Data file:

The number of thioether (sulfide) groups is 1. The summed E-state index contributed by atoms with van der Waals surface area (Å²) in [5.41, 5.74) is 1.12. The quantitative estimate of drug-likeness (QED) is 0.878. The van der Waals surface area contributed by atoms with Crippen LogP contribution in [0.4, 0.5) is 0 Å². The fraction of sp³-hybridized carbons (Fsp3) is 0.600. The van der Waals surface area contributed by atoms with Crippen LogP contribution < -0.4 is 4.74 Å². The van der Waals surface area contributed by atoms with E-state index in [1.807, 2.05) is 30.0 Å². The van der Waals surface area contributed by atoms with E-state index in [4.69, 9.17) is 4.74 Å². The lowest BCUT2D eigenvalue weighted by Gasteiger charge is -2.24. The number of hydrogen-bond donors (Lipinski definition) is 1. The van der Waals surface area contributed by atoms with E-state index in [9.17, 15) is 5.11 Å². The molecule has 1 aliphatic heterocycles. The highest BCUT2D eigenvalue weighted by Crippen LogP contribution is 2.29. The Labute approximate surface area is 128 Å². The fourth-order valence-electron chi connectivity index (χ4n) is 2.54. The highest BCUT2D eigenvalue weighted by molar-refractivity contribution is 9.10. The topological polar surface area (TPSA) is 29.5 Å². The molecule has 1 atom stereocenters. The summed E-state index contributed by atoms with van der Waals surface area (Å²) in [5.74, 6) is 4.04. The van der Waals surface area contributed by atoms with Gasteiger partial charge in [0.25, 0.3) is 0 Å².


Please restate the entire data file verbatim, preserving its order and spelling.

The number of thioether (sulfide) groups is 1. The summed E-state index contributed by atoms with van der Waals surface area (Å²) in [5.41, 5.74) is 1.12. The quantitative estimate of drug-likeness (QED) is 0.878. The van der Waals surface area contributed by atoms with Crippen LogP contribution in [0.4, 0.5) is 0 Å². The fraction of sp³-hybridized carbons (Fsp3) is 0.600. The van der Waals surface area contributed by atoms with Crippen LogP contribution < -0.4 is 4.74 Å². The van der Waals surface area contributed by atoms with E-state index in [1.807, 2.05) is 30.0 Å². The van der Waals surface area contributed by atoms with E-state index in [4.69, 9.17) is 4.74 Å². The lowest BCUT2D eigenvalue weighted by Gasteiger charge is -2.24. The number of hydrogen-bond donors (Lipinski definition) is 1. The van der Waals surface area contributed by atoms with E-state index in [9.17, 15) is 5.11 Å². The molecule has 1 aliphatic heterocycles. The highest BCUT2D eigenvalue weighted by Crippen LogP contribution is 2.29. The Labute approximate surface area is 128 Å². The fourth-order valence-electron chi connectivity index (χ4n) is 2.54. The highest BCUT2D eigenvalue weighted by molar-refractivity contribution is 9.10. The topological polar surface area (TPSA) is 29.5 Å². The molecule has 1 atom stereocenters. The summed E-state index contributed by atoms with van der Waals surface area (Å²) in [5.74, 6) is 4.04. The van der Waals surface area contributed by atoms with Gasteiger partial charge in [0.25, 0.3) is 0 Å².